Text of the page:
Aug 12, 2009

AP lock box

Nieman Lab got hold of a confidential AP memo that outlines strategies to protect online content. One of the ideas is to block both AP member and readers from putting "unique" AP content on their websites, directing them instead to a central AP hub.

From Zachary Seward at Nieman Labs:
Utility content, [AP general counsel Srinandan] Kasi told me, might be your traditional breaking-news story: “So a headline item that says, ‘Mid-air collision outside of New York and tourists die,’ let’s say. You can imagine, in the New York area, there are lots of media covering that story.” The AP would treat that content as it always has, putting it on the wire for members and customers to publish on their own sites. But other pieces of content — say, an infographic or a sidebar documenting the history of similar collisions — would be held off the wire and published only on a central AP site, Kasi said.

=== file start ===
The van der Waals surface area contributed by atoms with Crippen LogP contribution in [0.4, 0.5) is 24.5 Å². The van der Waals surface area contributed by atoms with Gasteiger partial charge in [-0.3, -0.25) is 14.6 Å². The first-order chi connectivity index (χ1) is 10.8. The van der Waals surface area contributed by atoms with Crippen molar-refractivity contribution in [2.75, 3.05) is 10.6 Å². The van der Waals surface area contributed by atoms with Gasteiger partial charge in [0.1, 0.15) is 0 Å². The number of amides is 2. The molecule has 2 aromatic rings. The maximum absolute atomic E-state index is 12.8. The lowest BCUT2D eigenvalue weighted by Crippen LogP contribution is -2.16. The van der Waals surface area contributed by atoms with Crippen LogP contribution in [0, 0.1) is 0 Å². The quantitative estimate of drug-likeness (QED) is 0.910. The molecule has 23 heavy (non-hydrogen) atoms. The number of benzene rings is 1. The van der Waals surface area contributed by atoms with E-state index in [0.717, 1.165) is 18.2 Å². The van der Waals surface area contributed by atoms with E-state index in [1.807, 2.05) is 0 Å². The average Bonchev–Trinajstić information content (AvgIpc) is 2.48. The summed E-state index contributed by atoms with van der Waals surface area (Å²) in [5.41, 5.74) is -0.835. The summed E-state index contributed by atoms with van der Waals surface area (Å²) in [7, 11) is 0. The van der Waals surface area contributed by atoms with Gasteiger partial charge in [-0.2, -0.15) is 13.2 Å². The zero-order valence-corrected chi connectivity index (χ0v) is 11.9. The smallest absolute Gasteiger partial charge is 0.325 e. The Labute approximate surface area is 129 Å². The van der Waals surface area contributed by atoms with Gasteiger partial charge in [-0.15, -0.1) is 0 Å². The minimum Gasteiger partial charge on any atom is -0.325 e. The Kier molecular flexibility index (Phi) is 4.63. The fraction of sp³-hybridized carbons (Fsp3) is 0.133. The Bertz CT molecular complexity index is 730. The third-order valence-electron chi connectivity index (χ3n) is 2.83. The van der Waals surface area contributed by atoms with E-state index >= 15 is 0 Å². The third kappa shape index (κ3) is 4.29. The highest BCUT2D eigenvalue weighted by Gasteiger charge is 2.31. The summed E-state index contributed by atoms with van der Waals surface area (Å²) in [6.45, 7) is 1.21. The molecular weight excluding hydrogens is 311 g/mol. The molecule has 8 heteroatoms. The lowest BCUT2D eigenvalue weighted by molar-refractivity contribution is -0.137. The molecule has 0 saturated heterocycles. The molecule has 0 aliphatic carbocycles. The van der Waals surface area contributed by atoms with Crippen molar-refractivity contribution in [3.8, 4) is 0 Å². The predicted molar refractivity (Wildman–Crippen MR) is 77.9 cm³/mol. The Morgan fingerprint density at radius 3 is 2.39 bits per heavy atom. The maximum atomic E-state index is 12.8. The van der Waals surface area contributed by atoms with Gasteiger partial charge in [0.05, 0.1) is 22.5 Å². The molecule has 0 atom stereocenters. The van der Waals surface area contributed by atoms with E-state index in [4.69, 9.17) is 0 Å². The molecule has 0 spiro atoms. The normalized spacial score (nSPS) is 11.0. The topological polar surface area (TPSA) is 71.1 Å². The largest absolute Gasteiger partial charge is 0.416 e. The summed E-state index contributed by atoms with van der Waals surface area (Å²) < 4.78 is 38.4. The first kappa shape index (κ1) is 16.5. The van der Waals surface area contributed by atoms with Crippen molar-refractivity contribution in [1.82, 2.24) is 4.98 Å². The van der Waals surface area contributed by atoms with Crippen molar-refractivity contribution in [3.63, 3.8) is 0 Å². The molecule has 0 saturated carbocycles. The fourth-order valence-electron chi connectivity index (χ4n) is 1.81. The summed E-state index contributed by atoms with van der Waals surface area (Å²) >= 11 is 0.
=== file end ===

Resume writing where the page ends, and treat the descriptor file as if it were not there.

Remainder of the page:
The plain-vanilla wire story, meanwhile, would point to the more in-depth material in the form of a link. He explained: “We have unique pieces of data, maybe, or we have a unique visual narrative, a graphic. We have unique photos, a photo gallery, and so on. How can you use some pieces of content to drive traffic to other pieces of content? That’s really what’s being addressed here.”

I should note that this has nothing to do with the AP’s print offerings, and the AP has various online feeds for customers that could see different changes.

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